Who is joining Batman?
When I stumble across skull optical illusions, I’m very picky when deciding which ones deserve to be featured on Optical Illusions homepage. It’s not that I don’t like them, it’s just that I think the motive is a bit over-exploited, and rarely innovative nowadays. Most of the things that were there to be said about these, I think we already mentioned.
On the other hand, ads illusions are my favorite type of illusions. When an agency produces a professional poster using a well known illusion motive, there is a great chance the results will be eye-captivating.
Skull motive is just what these agencies had in mind when they were asked to produce captivating campaigns for public service announcements. AIDS, smoking, drug use.. these are just some of the issues for which such posters were crafted.
Check the featured gallery below, and see what I have prepared for you today. Hope you like them all, and hopefully you’ll learn something from them! My personal favorite was the helmet one immediately below.
Suva, Switzerland’s independent, non-profit company opened its doors as the Swiss Accident Insurance Fund way back in 1918. This add was done for them by Ruf Lanz ad agency. I saw the horrific Scream mask prior to bicycle helmet, which is probably what the agency intended in the first place.
Don’t let accidents end up in a nightmare: Wear a Helmet
The poster image plays with a series of paradoxes to capture the viewer’s curiosity and interest. There is a classic sign of danger, the skull, which depicts the perils of the AIDS and HIV virus. The paradox is in the series of nudes positioned to form the image of the skull. The aesthetics of the nude figures draws the attention of the viewer while the skull symbolizes the consequences of unprotected love making. This poster was done by an agency TBWA/Paris, and was inspired by a photograph made by Philippe Halsman in 1951.
Protect Yourself: The Only Way to Stop AIDS Is You
When you see this ad for the first time, your eyes probably automatically see a skull covered in blood first. After studying the image for a bit longer, you realize the “skull” was actually a nose, and that there is a person present in the image as well. By using a skull motive, this ad smartly indicates that the consequence of drug use will be death. By using black as a background, agency achieves the effect of making the poster look dark and evil.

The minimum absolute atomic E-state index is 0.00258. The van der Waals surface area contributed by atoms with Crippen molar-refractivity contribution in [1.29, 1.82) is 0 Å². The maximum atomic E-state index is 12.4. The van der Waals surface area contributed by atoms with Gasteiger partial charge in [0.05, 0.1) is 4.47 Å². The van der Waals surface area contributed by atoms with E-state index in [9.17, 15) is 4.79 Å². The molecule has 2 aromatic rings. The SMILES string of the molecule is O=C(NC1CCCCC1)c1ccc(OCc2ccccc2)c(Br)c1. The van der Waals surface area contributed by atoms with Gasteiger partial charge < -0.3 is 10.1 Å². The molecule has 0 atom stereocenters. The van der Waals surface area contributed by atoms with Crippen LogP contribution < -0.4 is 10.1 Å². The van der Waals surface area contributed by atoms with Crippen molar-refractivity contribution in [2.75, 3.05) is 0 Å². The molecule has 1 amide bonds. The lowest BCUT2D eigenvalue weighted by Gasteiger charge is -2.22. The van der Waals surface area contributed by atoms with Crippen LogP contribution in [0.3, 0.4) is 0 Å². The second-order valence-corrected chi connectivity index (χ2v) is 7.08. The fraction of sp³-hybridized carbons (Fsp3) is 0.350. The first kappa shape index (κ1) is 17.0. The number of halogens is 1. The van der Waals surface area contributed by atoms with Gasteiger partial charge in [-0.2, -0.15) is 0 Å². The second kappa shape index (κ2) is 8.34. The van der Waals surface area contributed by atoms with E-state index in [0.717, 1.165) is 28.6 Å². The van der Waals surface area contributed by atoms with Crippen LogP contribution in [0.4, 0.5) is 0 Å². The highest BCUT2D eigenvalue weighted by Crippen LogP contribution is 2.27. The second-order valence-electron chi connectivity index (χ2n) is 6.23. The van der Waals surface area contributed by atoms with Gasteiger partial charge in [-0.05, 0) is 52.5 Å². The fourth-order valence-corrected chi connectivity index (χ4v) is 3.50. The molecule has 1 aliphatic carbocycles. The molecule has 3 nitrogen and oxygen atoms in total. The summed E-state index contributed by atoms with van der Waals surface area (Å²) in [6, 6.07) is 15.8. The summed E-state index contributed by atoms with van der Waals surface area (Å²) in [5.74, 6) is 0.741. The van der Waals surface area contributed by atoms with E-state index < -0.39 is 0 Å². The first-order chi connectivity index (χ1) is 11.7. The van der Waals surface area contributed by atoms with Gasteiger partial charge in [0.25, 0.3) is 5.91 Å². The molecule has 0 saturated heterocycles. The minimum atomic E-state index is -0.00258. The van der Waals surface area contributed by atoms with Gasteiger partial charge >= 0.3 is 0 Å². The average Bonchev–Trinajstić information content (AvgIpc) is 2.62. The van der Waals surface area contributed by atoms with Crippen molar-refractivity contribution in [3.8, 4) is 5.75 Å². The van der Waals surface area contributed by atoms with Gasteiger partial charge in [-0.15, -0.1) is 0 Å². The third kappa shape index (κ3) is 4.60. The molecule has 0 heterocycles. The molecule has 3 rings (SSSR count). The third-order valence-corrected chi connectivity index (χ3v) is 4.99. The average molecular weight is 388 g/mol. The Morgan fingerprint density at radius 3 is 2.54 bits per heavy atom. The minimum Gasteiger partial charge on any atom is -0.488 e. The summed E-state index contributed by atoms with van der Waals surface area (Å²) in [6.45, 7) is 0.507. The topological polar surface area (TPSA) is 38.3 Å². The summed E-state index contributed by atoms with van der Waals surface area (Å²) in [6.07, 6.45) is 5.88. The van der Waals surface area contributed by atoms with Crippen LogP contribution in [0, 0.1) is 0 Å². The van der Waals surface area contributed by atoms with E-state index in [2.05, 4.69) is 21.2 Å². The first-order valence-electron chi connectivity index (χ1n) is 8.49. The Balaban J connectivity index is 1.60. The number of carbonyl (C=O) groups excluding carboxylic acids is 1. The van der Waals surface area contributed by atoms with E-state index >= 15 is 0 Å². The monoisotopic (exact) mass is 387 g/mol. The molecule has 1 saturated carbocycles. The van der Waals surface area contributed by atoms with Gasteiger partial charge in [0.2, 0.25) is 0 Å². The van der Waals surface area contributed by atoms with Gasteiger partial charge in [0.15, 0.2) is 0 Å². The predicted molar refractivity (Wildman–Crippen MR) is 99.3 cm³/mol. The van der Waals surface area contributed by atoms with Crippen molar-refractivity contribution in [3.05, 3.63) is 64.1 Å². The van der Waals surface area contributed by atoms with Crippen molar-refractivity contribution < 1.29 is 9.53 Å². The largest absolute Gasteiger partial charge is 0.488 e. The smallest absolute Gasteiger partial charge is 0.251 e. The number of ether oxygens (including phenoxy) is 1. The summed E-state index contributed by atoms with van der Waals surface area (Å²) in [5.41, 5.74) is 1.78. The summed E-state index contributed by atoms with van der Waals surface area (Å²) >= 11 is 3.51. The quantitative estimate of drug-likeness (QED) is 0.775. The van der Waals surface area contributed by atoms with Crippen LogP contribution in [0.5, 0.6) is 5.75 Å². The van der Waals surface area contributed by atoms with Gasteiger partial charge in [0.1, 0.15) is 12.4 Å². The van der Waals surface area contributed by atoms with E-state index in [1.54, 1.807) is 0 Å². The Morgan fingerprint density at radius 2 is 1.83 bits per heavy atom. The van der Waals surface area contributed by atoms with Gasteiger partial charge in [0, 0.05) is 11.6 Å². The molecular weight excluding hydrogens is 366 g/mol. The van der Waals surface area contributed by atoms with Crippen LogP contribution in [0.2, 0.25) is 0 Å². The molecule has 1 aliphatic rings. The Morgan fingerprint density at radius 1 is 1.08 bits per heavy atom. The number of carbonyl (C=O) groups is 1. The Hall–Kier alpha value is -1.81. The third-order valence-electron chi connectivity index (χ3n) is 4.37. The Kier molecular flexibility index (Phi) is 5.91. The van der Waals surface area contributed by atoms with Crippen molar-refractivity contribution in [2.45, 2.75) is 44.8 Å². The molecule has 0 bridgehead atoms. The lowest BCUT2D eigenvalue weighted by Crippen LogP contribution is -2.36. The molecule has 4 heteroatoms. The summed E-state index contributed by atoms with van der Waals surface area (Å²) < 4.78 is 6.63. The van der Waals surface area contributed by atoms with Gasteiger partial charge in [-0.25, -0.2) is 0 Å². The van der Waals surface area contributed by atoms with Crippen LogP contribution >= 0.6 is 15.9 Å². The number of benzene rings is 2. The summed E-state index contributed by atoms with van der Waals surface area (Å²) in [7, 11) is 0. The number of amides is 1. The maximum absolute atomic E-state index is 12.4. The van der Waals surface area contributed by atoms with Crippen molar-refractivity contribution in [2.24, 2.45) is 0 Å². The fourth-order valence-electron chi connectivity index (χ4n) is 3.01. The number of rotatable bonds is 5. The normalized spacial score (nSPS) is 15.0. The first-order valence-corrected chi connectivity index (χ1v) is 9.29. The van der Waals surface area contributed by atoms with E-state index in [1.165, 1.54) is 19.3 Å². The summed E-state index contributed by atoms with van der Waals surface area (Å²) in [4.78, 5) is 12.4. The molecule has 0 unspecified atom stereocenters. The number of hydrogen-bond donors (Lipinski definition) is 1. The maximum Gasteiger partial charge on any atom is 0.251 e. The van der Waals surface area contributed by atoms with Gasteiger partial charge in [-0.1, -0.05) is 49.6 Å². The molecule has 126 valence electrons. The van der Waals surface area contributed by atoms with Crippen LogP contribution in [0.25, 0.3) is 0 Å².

The mission of MADD (Mothers Against Drunk Driving) is to stop drunk driving and support the victims of this violent crime. They usually come up with smart looking posters, just like this optical illusion skull ad below.
Saying goodbye once is hard enough
Just another skull-ash-motive optical illusion done by an unknown artist. This motive is very popular among public service ads, when smoking issues are brought up.
Using only a cheap digital camera, some masking tape, and Illustration or Photo-Editing software, you can make some amazingly-handsome Trompe-l’oeil/Forced Perspective wall-art (yes… very much like that awesome parking garage that everyone on earth forwarded you). Your friends and neighbors will be astounded by your cleverness.
This illusion, created by Mauricio Lara and Sebastián Lara, took me a little while to see. At first I thought it was just supposed to look like it was melting or stretched out, but once I saw the crazy extra dimension it adds to the floor, I couldn’t unsee the illusion.
While you might hope that it looks even more like quicksand with someone standing on it, the result is, unfortunately, quite the opposite – showing exactly how flat the rug really is. In fact, the rug is quite anamorphic being as how the illusion really only works when viewed from the proper angle without anyone standing on it to interfere with the design.